In Never Goin' Back, shit — metaphorically and literally — is hitting the fan. The unapologetically raunchy comedy about two 16-year-old girls in Texas trying to get to the beach is like Harold & Kumar Go To White Castle meets Superbad with more drugs, closer friendship, and more poop jokes. It's one of the most unique comedies of the year, and that's largely thanks to the film's stars, Cami Morrone and Maia Mitchell, and its writer-director (in her feature film debut), Augustine Frizzell.
Jessie (Morrone) and Angela (Mitchell) aren't just best friends and roommates — they're soulmates. The teens sleep in the same bed, work together (at an iHop-esque diner in the middle of a small, hot, and humid Texas town), snort rails of coke on a yard-long glass table, accidentally eat edibles, and mistakenly get arrested. They don't go to high school, they don't have any adults telling them what to do (save for their guardian angel of a boss, Roderick, played by Marcus M. Mauldin), and they don't live by any hard set of rules. The only thing on their mind is going to Galveston for Jessie's 17th birthday. After they're arrested because of a hilariously botched robbery by a friend of Jessie's brother (a wannabe drug dealer, played by ), their big beach trip gets farther and farther out of reach — but they'll do anything to make it there.
If the drug use, cursing, and lack of parental guidance seem totally exaggerated, then consider this: The story is based on Frizzell's own teenage years when she lived in Panama City Beach, Florida, with her brother, his girlfriend, and a best friend of her own. "The characters are a mixture of my personality traits, and my friend at the time’s personality traits," Frizzell told Refinery29 during a joint interview with Morrone. "Spring break in Panama City Beach, there is something so incredible about it — this level of freedom and lack of inhibition that feels so fucking good. But as soon as all of the spring breakers leave, and you are left in Panama City Beach, it is so depressing."
Watching the film, one might be reminded of 2003's Thirteen, another seminal movie about good friends making bad decisions. Thirteen was also based on true events and cowritten by one its stars, Nikki Reed (a teenager at the time), with writer-director Catherine Hardwicke. But where Thirteen pierced through the facade of an innocent teen's (Evan Rachel Wood) coming-of-age story, Never Goin' Back gives you a more light-hearted look into one week in the lives of its characters.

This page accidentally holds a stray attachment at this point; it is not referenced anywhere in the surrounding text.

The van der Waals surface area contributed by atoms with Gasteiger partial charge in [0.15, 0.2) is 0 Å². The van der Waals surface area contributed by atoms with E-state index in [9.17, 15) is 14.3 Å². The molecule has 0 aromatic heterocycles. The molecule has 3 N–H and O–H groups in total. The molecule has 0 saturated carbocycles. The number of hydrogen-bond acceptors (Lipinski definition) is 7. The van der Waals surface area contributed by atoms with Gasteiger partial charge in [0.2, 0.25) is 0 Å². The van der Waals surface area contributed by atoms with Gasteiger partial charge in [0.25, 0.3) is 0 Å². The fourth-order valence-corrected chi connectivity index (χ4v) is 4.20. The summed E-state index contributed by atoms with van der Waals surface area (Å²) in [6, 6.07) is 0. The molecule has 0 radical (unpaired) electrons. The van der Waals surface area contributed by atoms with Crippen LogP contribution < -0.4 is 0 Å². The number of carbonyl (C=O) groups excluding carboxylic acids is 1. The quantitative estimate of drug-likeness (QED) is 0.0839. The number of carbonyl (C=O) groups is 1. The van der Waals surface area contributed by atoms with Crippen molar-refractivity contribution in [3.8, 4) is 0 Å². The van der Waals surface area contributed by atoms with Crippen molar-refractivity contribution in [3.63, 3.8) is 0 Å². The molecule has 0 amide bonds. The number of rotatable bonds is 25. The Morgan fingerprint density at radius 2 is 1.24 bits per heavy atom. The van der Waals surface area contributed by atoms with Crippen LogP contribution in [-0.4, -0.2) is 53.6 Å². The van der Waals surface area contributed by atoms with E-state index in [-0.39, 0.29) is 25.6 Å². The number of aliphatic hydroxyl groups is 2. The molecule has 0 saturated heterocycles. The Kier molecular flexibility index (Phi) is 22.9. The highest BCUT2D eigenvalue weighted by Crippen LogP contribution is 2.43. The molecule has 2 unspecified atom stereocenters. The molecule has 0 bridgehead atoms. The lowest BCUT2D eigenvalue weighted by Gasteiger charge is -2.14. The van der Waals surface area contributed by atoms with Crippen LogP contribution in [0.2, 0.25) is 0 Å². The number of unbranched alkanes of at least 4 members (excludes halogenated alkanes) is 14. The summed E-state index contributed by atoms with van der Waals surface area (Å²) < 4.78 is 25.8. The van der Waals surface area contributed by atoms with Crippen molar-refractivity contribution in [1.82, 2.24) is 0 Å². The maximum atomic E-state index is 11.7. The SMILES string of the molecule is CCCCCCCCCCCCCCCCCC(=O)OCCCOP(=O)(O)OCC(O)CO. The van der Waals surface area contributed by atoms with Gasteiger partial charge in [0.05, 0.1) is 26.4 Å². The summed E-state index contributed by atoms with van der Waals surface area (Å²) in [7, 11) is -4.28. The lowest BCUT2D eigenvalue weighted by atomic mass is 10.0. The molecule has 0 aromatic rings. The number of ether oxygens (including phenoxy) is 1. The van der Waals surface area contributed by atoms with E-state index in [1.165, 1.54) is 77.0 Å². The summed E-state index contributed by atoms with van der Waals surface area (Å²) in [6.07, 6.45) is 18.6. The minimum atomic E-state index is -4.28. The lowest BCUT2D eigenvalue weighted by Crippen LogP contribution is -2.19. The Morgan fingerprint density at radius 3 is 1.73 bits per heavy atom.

That mixture of freedom, despair, and pure adolescent energy is what fuels Never Goin' Back, and what makes it feel so refreshing as a woman-led comedy in an industry that largely doesn't let women be gross and funny. Refinery29 spoke to Frizzell and Morrone, who, in between laughs, explained the importance of female buddy comedies, and why society is so afraid to admit that girls can be gross, too.
Refinery29: I love that you're reclaiming dirty humour. I joke that I like really "frat boy chic" movies, which I consider to be elevated stoner humour. Pineapple Express is my ultimate, and Superbad. Cami what was your first reaction when you read the script?
Cami Morrone: "It was my first time actually seeing something with a female leading that had raunchy behaviour and vulgar language in a mostly male-dominated world of comedy. I thought it was cool to show these girls who are badass and cuss and get stoned, but are still just cool girls."
They seemed cool, but they also seemed like good people. A lot of “cool girls” come off as bad or mean, and you think, “Wow, maybe some of that bad stuff should happen to you.” Did you know that this was Augustine’s life, or is that something that you found out after?
C.M.: "I didn’t know it was based on Augustine’s life until I Skyped with her prior to going in and meeting her, which I think was my second audition or my chemistry read. So I actually didn’t know, but it made it more fun. I thought, 'This woman looks so innocent — she doesn’t look like she’d do drugs.' She is a mum now, and I was like, 'This is the opposite of your life.' It is kind of a fun little twist in the narrative."
Augustine, does that happen to you a lot? Are people shocked that you lived like this when they see the movie?
Augustine Frizzell: "Yeah, totally. There were a lot of things that I didn’t even get to put in just because they were even more outrageous than the stuff that is in there. There was stuff that we [as teens] would do that felt too outrageous to film. You know how they say, 'Real life is crazier than movies?' That is the case for a lot of stuff that happened."
You bring up a really good point about why there aren’t more stories like this. Is it because the people wanting to tell them aren’t given the right resources and platform to do so? Is that something you are keeping in mind on different projects going forward?